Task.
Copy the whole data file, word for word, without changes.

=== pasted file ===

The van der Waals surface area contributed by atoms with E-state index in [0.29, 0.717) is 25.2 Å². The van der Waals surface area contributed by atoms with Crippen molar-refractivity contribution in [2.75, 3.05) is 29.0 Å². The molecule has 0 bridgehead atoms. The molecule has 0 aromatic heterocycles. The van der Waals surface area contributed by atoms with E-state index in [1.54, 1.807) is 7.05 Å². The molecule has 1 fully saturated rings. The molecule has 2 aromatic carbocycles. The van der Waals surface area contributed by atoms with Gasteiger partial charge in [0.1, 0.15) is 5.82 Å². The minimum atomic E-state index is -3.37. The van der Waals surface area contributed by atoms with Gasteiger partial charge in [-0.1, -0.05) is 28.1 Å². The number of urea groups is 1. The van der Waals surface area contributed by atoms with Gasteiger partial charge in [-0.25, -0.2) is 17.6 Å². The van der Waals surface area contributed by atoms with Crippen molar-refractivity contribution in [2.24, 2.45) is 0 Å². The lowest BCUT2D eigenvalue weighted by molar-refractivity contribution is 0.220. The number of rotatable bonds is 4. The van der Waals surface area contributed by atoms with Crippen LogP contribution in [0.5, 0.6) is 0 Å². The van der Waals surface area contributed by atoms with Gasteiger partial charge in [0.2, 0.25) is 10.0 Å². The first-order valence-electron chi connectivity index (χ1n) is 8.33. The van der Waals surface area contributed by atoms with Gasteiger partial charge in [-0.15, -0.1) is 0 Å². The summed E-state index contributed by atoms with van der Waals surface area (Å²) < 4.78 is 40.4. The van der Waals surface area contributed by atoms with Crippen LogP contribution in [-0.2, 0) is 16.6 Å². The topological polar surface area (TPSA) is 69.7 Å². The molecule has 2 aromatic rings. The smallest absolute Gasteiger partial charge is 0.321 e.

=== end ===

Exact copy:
The van der Waals surface area contributed by atoms with E-state index in [0.29, 0.717) is 25.2 Å². The van der Waals surface area contributed by atoms with Crippen molar-refractivity contribution in [2.75, 3.05) is 29.0 Å². The molecule has 0 bridgehead atoms. The molecule has 0 aromatic heterocycles. The van der Waals surface area contributed by atoms with E-state index in [1.54, 1.807) is 7.05 Å². The molecule has 1 fully saturated rings. The molecule has 2 aromatic carbocycles. The van der Waals surface area contributed by atoms with Gasteiger partial charge in [0.1, 0.15) is 5.82 Å². The minimum atomic E-state index is -3.37. The van der Waals surface area contributed by atoms with Gasteiger partial charge in [-0.1, -0.05) is 28.1 Å². The number of urea groups is 1. The van der Waals surface area contributed by atoms with Gasteiger partial charge in [-0.25, -0.2) is 17.6 Å². The van der Waals surface area contributed by atoms with Crippen molar-refractivity contribution in [2.24, 2.45) is 0 Å². The lowest BCUT2D eigenvalue weighted by molar-refractivity contribution is 0.220. The number of rotatable bonds is 4. The van der Waals surface area contributed by atoms with Crippen LogP contribution in [0.5, 0.6) is 0 Å². The van der Waals surface area contributed by atoms with Gasteiger partial charge in [0.2, 0.25) is 10.0 Å². The first-order valence-electron chi connectivity index (χ1n) is 8.33. The van der Waals surface area contributed by atoms with Gasteiger partial charge in [-0.15, -0.1) is 0 Å². The summed E-state index contributed by atoms with van der Waals surface area (Å²) < 4.78 is 40.4. The van der Waals surface area contributed by atoms with Crippen LogP contribution in [-0.2, 0) is 16.6 Å². The topological polar surface area (TPSA) is 69.7 Å². The molecule has 2 aromatic rings. The smallest absolute Gasteiger partial charge is 0.321 e.